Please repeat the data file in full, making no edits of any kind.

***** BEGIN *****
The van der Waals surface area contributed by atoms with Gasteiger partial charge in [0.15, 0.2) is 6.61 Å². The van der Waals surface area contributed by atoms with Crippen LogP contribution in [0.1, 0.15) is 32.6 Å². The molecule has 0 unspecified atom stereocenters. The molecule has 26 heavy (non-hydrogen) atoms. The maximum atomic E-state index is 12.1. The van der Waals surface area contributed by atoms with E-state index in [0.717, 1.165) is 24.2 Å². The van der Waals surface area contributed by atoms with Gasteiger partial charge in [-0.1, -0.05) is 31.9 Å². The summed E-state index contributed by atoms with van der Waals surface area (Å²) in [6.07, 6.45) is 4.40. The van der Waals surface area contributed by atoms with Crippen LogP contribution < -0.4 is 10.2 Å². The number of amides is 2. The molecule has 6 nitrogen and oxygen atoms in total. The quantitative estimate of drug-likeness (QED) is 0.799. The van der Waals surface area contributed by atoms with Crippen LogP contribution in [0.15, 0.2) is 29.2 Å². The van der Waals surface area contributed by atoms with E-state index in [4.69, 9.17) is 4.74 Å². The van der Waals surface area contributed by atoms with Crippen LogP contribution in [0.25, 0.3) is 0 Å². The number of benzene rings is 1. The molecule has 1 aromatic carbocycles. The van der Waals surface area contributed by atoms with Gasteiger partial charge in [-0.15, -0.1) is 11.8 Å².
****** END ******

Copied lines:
The van der Waals surface area contributed by atoms with Gasteiger partial charge in [0.15, 0.2) is 6.61 Å². The van der Waals surface area contributed by atoms with Crippen LogP contribution in [0.1, 0.15) is 32.6 Å². The molecule has 0 unspecified atom stereocenters. The molecule has 26 heavy (non-hydrogen) atoms. The maximum atomic E-state index is 12.1. The van der Waals surface area contributed by atoms with E-state index in [0.717, 1.165) is 24.2 Å². The van der Waals surface area contributed by atoms with Gasteiger partial charge in [-0.1, -0.05) is 31.9 Å². The summed E-state index contributed by atoms with van der Waals surface area (Å²) in [6.07, 6.45) is 4.40. The van der Waals surface area contributed by atoms with Crippen LogP contribution < -0.4 is 10.2 Å². The number of amides is 2. The molecule has 6 nitrogen and oxygen atoms in total. The quantitative estimate of drug-likeness (QED) is 0.799. The van der Waals surface area contributed by atoms with Crippen LogP contribution in [0.15, 0.2) is 29.2 Å². The van der Waals surface area contributed by atoms with E-state index in [4.69, 9.17) is 4.74 Å². The van der Waals surface area contributed by atoms with Crippen LogP contribution in [0.25, 0.3) is 0 Å². The number of benzene rings is 1. The molecule has 1 aromatic carbocycles. The van der Waals surface area contributed by atoms with Gasteiger partial charge in [-0.15, -0.1) is 11.8 Å².